At least a dozen vehicles are imported to the Cayman Islands every day, adding to the island’s growing traffic problems, Premier Alden McLaughlin has acknowledged.
More than 4,000 SUVs, trucks and motorcycles were shipped into the islands last year.
Imports have doubled in the past decade.
McLaughlin acknowledged the situation was unsustainable.
“We have to have a better transport system. We need other alternatives to everybody having to own a car,” the premier said.
McLaughlin was speaking in response to questions from George Town Central legislator Kenneth Bryan in the Legislative Assembly last week.
Bryan asked for figures on vehicle imports over the last decade and an explanation of what government was doing to ease congestion on Cayman’s crowded roads.
The statistics provided by the premier in response show that imports rose from 2,298 in 2009 to 4,457 last year.
The most significant increases have been in the past five years, with a growing number of people importing secondhand vehicles from Japan.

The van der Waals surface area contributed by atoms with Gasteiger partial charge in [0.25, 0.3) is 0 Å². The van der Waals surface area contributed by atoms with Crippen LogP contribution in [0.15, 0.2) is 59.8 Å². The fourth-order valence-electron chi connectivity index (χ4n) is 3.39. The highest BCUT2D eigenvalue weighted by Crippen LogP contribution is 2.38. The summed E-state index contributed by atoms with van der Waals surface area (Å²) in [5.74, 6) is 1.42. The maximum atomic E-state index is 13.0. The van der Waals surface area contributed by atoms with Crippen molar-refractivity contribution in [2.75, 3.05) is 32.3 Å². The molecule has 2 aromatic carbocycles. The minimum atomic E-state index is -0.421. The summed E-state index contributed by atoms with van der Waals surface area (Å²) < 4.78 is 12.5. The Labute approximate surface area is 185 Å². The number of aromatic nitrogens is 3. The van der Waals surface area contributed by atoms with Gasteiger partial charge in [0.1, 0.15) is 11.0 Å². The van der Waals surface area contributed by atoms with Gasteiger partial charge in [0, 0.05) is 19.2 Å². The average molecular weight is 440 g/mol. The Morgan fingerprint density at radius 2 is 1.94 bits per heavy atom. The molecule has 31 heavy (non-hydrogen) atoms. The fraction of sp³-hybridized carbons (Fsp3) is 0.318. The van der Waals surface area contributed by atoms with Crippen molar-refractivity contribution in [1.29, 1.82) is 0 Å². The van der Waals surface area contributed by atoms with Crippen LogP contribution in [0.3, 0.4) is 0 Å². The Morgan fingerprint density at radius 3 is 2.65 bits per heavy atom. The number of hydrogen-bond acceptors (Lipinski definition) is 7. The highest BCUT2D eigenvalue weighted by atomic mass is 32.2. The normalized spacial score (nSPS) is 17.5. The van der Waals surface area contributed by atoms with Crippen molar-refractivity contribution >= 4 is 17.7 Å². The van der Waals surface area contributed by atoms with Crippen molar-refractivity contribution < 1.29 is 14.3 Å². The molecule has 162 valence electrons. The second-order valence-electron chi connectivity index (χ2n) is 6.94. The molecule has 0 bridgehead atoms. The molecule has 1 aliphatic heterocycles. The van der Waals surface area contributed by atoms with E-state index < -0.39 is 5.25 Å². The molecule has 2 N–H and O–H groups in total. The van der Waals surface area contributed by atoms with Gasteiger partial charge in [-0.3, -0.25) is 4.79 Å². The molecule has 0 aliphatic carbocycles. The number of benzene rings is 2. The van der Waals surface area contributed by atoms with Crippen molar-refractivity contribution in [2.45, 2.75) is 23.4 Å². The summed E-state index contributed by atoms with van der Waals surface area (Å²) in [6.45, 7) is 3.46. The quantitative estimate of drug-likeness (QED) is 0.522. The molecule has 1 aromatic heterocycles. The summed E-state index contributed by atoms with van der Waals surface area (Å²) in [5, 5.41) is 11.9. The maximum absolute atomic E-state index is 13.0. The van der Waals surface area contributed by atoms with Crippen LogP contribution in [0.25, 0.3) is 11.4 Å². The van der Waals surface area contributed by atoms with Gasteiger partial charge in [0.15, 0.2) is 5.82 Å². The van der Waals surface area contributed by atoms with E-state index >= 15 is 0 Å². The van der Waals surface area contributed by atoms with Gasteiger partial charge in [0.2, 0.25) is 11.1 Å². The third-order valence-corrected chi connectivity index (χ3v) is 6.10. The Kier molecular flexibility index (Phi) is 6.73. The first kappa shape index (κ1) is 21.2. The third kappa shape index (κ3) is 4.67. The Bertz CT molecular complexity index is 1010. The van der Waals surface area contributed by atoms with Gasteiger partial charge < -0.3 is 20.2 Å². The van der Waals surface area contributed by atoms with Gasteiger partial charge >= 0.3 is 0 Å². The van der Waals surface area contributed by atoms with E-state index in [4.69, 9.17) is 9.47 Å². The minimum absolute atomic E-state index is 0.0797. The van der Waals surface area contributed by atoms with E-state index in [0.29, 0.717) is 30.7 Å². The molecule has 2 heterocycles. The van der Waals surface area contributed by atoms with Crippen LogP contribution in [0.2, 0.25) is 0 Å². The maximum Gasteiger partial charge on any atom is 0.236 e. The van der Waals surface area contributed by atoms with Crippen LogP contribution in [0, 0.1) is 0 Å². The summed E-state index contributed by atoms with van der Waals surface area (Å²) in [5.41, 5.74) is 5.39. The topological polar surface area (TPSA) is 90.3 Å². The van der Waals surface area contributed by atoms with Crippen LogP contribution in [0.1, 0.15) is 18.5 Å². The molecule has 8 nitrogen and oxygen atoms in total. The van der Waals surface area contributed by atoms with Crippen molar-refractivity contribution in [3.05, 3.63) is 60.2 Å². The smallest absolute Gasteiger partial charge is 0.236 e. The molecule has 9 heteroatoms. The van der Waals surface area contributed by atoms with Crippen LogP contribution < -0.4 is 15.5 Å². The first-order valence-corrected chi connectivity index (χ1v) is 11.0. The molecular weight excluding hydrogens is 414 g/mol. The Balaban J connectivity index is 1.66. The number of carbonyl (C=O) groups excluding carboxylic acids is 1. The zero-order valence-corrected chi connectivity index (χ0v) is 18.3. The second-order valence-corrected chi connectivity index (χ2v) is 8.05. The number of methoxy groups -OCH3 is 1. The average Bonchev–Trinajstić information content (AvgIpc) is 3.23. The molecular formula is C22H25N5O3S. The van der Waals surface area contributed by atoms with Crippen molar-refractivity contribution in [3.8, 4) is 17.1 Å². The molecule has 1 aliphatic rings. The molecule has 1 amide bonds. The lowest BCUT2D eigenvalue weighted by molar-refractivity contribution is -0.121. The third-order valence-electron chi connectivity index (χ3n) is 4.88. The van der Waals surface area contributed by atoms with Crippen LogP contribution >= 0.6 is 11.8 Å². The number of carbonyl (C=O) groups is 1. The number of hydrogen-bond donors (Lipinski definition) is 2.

Figures from the Economics and Statistics Office, reviewed by the Cayman Compass, show that vehicles are not being scrapped at anything like the same rate.
In 2017, the most recent year for which figures were available, 1,235 derelict vehicles where processed at the dump. The numbers fluctuate wildly and in 2014 it was as low as 71.
McLaughlin said the imports were linked to population growth and were clearly having an impact on traffic. He said government was aware of the problem and had announced, in the recent strategic policy statement, that a major traffic study was being commissioned to look at solutions.
“Of course there are major concerns. You have just got to sit in traffic every morning to understand that,” he said.
“A lot of this is being driven by population growth. We have to look at how we provide adequate transportation [for] the people in this country without having to construct more and more roads. Grand Cayman is so small that even if government had all the money in the world, we will run out of places to build roads.”
He said there were no signs that the islands’ growth would slow down any time soon, and his government was looking at traffic and public transport as part of a comprehensive plan to cope with “continued, significant population growth”.